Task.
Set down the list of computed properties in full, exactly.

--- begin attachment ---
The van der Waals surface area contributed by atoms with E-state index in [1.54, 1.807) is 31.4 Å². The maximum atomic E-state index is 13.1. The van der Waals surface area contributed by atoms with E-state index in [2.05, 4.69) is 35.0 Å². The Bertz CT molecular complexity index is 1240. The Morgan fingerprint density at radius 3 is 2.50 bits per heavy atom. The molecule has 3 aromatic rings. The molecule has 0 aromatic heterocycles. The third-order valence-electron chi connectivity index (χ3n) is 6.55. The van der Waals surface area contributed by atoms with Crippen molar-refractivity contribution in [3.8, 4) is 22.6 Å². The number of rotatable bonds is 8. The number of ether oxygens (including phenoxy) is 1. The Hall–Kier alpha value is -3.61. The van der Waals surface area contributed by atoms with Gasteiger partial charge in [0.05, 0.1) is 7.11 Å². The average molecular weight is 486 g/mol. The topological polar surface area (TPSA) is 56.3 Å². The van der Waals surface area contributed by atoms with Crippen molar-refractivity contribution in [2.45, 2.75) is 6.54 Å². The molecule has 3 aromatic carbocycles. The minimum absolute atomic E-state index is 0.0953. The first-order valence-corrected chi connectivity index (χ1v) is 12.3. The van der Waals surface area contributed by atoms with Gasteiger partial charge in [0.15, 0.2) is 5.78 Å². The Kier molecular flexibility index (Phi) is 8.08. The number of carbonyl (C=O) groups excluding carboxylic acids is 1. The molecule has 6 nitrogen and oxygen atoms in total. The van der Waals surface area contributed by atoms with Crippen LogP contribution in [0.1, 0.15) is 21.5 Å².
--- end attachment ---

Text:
The van der Waals surface area contributed by atoms with E-state index in [1.54, 1.807) is 31.4 Å². The maximum atomic E-state index is 13.1. The van der Waals surface area contributed by atoms with E-state index in [2.05, 4.69) is 35.0 Å². The Bertz CT molecular complexity index is 1240. The Morgan fingerprint density at radius 3 is 2.50 bits per heavy atom. The molecule has 3 aromatic rings. The molecule has 0 aromatic heterocycles. The third-order valence-electron chi connectivity index (χ3n) is 6.55. The van der Waals surface area contributed by atoms with Crippen molar-refractivity contribution in [3.8, 4) is 22.6 Å². The number of rotatable bonds is 8. The number of ether oxygens (including phenoxy) is 1. The Hall–Kier alpha value is -3.61. The van der Waals surface area contributed by atoms with Gasteiger partial charge in [0.05, 0.1) is 7.11 Å². The average molecular weight is 486 g/mol. The topological polar surface area (TPSA) is 56.3 Å². The van der Waals surface area contributed by atoms with Crippen molar-refractivity contribution in [2.45, 2.75) is 6.54 Å². The molecule has 3 aromatic carbocycles. The minimum absolute atomic E-state index is 0.0953. The first-order valence-corrected chi connectivity index (χ1v) is 12.3. The van der Waals surface area contributed by atoms with Gasteiger partial charge in [0.15, 0.2) is 5.78 Å². The Kier molecular flexibility index (Phi) is 8.08. The number of carbonyl (C=O) groups excluding carboxylic acids is 1. The molecule has 6 nitrogen and oxygen atoms in total. The van der Waals surface area contributed by atoms with Crippen LogP contribution in [0.1, 0.15) is 21.5 Å².